The Innovation Society and Intellectual Property
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The Innovation Society and Intellectual Property

Edited by Josef Drexl and Anselm Kamperman Sanders

Intellectual property (IP) rights impact innovation in diverse ways. This book critically analyses whether additional rights beyond patents, trademarks and copyrights are needed to promote innovation. Featuring contributions from thought-leaders in the field of IP, this book examines the check and balances that already exist in the IP system to safeguard innovation and questions to what extent existing IP regimes are capable of catering to new paradigms of innovation and creativity.
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Chapter 6: Free riding on the repute of trade marks: does protection generate innovation?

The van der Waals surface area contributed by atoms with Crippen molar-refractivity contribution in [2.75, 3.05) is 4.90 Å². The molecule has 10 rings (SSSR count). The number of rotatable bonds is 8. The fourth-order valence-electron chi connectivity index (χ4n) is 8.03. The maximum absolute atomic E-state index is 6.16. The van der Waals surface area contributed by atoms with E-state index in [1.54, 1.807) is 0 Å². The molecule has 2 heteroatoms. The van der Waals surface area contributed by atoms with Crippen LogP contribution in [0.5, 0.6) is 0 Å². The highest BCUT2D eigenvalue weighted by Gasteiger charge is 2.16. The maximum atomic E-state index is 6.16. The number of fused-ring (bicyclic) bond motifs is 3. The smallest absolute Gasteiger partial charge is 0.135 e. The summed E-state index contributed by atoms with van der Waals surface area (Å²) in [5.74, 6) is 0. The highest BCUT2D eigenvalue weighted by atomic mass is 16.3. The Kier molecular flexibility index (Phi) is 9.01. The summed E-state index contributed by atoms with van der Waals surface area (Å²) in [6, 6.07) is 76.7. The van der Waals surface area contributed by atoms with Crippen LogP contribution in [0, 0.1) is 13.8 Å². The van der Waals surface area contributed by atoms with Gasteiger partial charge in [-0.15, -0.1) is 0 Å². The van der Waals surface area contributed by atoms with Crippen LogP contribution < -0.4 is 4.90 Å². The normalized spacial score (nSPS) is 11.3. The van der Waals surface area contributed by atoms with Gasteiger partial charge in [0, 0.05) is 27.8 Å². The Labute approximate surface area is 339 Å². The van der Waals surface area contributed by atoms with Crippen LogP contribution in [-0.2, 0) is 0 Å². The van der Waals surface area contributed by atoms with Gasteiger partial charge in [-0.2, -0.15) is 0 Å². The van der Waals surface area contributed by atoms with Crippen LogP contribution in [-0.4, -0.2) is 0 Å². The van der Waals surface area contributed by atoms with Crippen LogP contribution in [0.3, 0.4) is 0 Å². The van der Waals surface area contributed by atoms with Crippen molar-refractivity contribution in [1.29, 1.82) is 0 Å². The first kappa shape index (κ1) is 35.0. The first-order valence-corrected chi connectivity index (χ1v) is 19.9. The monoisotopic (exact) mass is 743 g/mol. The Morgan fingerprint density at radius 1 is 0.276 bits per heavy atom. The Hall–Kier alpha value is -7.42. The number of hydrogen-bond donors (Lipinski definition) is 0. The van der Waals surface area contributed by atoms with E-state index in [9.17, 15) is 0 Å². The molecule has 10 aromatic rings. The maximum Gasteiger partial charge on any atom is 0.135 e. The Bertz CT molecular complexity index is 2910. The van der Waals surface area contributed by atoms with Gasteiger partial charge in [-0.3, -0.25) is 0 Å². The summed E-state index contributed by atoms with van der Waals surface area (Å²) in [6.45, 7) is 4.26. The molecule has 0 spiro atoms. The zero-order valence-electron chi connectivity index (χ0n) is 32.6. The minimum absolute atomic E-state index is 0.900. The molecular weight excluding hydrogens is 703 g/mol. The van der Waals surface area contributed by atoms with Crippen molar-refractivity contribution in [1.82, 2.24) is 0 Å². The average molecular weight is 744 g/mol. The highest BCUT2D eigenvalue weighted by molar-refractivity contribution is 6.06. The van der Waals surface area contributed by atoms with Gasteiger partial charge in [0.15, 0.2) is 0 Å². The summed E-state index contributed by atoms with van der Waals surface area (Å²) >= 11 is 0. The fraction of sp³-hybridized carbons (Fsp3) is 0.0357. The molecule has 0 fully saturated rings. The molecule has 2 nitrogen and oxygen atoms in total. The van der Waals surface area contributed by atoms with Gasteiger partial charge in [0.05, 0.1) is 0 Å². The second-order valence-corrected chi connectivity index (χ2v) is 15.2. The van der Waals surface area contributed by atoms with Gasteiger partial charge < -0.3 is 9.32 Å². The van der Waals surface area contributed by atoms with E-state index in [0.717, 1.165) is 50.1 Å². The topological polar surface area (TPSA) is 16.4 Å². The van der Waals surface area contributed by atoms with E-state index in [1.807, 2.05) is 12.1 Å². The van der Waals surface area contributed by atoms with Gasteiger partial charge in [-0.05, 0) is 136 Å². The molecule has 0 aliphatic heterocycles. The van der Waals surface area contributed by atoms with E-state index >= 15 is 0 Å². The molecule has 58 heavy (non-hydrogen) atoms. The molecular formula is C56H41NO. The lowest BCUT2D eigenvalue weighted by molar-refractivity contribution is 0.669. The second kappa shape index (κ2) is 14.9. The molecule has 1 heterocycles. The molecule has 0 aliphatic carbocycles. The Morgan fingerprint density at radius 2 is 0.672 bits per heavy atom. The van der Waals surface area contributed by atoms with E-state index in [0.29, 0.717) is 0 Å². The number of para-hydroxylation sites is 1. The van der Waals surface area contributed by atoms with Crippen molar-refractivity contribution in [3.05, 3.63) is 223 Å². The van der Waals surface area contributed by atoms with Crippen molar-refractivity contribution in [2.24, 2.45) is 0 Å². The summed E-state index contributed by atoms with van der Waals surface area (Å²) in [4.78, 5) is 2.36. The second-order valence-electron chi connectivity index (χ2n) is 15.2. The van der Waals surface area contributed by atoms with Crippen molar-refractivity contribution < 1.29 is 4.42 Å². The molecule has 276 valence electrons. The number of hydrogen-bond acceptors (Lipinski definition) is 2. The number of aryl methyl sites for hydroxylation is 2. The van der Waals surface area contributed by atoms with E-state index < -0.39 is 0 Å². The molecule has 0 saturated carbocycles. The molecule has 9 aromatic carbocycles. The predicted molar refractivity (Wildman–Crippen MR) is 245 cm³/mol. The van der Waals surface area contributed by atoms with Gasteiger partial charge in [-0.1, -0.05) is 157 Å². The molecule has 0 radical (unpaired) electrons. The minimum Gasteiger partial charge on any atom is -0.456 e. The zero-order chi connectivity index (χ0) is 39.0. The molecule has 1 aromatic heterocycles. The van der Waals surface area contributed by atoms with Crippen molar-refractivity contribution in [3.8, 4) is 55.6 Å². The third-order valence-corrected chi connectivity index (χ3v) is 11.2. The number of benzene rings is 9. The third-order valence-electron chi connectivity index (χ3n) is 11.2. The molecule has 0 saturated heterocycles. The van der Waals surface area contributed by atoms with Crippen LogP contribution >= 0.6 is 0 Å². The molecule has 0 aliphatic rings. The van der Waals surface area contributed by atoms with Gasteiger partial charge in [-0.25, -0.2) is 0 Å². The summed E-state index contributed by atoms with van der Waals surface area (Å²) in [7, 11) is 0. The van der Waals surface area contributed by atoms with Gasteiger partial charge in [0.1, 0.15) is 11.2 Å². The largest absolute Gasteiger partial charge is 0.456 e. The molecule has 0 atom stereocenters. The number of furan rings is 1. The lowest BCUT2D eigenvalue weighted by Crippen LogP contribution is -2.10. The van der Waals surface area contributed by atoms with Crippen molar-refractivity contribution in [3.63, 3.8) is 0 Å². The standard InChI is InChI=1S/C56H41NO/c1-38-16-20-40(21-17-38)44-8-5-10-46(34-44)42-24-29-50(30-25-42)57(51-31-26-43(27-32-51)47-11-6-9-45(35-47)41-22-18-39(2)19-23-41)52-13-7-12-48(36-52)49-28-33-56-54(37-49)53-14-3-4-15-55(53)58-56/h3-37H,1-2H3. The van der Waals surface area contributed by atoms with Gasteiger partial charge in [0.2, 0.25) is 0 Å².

Ansgar Ohly

Abstract

The link between trade marks and innovation is less obvious than the role of patents as incentives for technological progress. But trade marks do play an essential role in a market economy. They create ‘channels of communication’, without which consumers could not make reliable distinctions between competing products and services. This information asymmetry would also undermine producers’ incentives to offer high quality and high image products. While the positive economic effects of protection against confusion seem to be generally accepted, the merits of antidilution and antimisappropriation provisions are less certain. Sometimes trade marks can even create obstacles to innovation. This chapter argues that policy makers and courts should be aware that trade marks are not fully fledged property rights over words or devices, and that their protection should remain restricted accordingly.

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